SEC: Requests of Ripple for XRP Lawsuit are Abusive, Unreasonable and Oppressive

While SEC is adamant on calling Ripple out on the unreasonably demanding RFAs, Ripple insists that what is deliberated on those 5,000 pages of their application for SEC admission can actually shorten the time of trial because they are as reasonable as they are crucial to the following trial proceedings. 

The Securities and Exchange Commission (SEC) is calling Ripple out on their questions to legal statements by deeming them completely unnecessary among other unflattering adjectives. The contentious XRP lawsuit has prompted Ripple to submit a 5,000-page request where they are demanding answers to almost 30,000 questions from the SEC. 

In response to this bold move, Mark Sylvester, the SEC counsel in a letter sent to United States Magistrate Judge Sarah Netburn during this week, has deemed the RFAs of Ripple which amount to a staggering 29,947 inquiries as “unduly burdensome.”  

Mark Sylvester stated that just because this case and this lawsuit is high-profile, scrutinized and quite complex, it does not mean that opposing counsel can bury them with such a number of RFAs, and this action in itself is “abusive, unreasonable and oppressive.” In addition, he stated that the RFAs submitted by Ripple were in so many words, duplicated, accruing, contested, obsolete, or unacceptable, and thus, doubted to provide valuable concessions.

The SEC’s argument for dismissing Ripple’s RFAs is the prolonging of trial time. More specifically, in an attempt to answer only 776 RFAs for one part would take up more than 300 hours, 120 hours for the 309 in the other part, and taking on merely a portion of the total would take up hundreds of counsel time. However, Ripple has responded that the RFAs should not be dismissed because they do contain important points, and addressing these and specifying the trial matters could even shorten the trial time in the long run.

The SEC had initially voiced concerns to the court in September that the requests would exert a devastating strain on the agency, by citing the SEC’s burden under Morrison v. National Australia Bank Ltd as precedent to demonstrate that the presumed XRP sales or offers happened in the US, and whether the XRP sales involved investment contracts per the Howey test.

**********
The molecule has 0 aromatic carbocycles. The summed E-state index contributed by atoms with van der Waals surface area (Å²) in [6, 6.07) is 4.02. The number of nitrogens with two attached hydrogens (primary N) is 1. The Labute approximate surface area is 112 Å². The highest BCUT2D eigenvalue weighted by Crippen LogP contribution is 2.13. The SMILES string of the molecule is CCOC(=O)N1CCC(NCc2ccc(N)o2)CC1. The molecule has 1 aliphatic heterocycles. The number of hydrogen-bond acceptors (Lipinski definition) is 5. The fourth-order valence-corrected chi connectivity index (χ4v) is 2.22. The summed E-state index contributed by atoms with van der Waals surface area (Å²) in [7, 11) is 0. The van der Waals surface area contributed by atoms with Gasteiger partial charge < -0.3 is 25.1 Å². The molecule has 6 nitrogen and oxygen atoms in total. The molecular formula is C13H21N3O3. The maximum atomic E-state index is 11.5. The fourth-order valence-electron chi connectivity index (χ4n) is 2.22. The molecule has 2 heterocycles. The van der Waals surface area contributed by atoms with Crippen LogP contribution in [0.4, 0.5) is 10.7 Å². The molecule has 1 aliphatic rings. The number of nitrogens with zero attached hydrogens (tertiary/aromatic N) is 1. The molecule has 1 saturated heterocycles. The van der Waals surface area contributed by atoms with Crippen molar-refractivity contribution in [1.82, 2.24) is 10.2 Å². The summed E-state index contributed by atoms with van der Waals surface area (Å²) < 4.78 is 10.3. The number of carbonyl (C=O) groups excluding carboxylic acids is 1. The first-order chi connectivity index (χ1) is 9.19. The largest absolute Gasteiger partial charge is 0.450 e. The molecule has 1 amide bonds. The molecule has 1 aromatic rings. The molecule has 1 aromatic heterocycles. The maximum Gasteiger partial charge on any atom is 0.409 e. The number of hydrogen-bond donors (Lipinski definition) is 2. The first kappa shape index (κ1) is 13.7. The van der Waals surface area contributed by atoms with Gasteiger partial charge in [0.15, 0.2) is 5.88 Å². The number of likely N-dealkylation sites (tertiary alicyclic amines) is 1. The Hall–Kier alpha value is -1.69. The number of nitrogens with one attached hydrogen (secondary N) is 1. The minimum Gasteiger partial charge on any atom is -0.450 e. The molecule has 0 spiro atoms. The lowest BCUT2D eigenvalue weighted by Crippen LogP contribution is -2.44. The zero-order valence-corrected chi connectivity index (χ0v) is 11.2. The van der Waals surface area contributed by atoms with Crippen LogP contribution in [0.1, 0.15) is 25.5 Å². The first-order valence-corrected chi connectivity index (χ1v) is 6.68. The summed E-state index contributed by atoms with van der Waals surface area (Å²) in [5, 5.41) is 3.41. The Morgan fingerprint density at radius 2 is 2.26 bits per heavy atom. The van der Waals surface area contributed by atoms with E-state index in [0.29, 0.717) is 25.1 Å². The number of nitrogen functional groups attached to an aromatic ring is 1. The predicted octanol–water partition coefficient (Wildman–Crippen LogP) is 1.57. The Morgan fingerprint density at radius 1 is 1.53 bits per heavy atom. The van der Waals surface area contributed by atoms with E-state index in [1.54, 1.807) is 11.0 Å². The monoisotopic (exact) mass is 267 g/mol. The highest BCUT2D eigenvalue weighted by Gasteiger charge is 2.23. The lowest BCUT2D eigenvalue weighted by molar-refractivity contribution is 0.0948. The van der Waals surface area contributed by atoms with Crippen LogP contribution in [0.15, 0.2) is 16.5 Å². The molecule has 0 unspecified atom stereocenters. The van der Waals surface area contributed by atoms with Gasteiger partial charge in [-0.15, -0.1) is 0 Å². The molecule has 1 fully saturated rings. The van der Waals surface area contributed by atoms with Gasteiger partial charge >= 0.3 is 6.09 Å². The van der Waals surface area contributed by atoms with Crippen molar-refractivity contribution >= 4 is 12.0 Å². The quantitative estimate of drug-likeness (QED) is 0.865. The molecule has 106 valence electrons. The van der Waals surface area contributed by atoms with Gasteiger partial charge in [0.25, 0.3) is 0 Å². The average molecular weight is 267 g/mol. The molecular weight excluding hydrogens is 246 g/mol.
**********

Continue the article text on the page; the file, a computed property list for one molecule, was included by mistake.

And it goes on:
Ripple’s defense attorneys had definitely something to say about the SEC complaints against the RFAs. In a letter asking the Judge to dismiss SEC’s request for non-compliance with answering RFAs dated October 7, attorneys of Ripple argued that what the case needs and what the RFAs contain is completely proportionate. Moreover, while the SEC claimed that from 2013 to December 2020, all offers, sales, and XRP distribution were in fact the “offer, sale, and distribution of an investment contract”, and the express provisions of more than 1,700 individual contracts are at stake in this dispute.

In a direct response to the dismissive remarks of SEC regarding the RFAs, the legal team of Ripple stated that “this is a remarkable admission; apparently the SEC failed to review these contracts before alleging in its complaint that every single one of them was part of a course of unlawful conduct. Indeed, the SEC seeks disgorgement of ‘at least’ $1.38 billion in revenue generated by Ripple from those exact same contracts, yet says it can’t be bothered to actually read them.”

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SEC sued Ripple back in December of 2020, where the charges against Ripple were that the XRP token sale was an offering of unregistered securities amounting to more than $1.38 billion, and simultaneously, under allegations of aiding and abetting this act, Brad Garlinghouse, Ripple CEO and Chris Larsen, executive chairman were named as co-defendants. 

Ripple’s defense attorneys took another hit at the SEC by claiming that “Despite multiple invitations to do so, the SEC has not yet identified a single contractual provision that supports its claim that these are “investment contracts” under the Howey test, yet it has reserved the right to rely on such contracts in support of its claims.”

Apart from the aforementioned, the Securities and Exchange Commission has asked that the court mandate Ripple for the provision of recordings of both audio and video of all internal meetings among employees which, per their statement, contain incontestable evidence that is relevant to the lawsuit.

In response to this, Ripple wrote that the demand of the SEC is disproportionate because the SEC has done a thorough search and comb through the recordings and that should be enough. However, the SEC has not been satisfied with the results and has deemed the prior process as insufficient. 

The SEC filed a letter motion with another request where it wants the court to turn down Ripple’s request to have transcripts of internal meeting recordings sealed. In an Oct. 14 letter to the judge, SEC attorney Pascale Guerrier stated that the records have the potential to impact the Court’s decision on the discovery issue before it and that the full disclosure to the public cannot be overridden by privacy interests or opposing business.

Even in the midst of this vicious legal battle, the XRP price incurred a rise up to $1.22 for the first time since its significant high in the prior month. 

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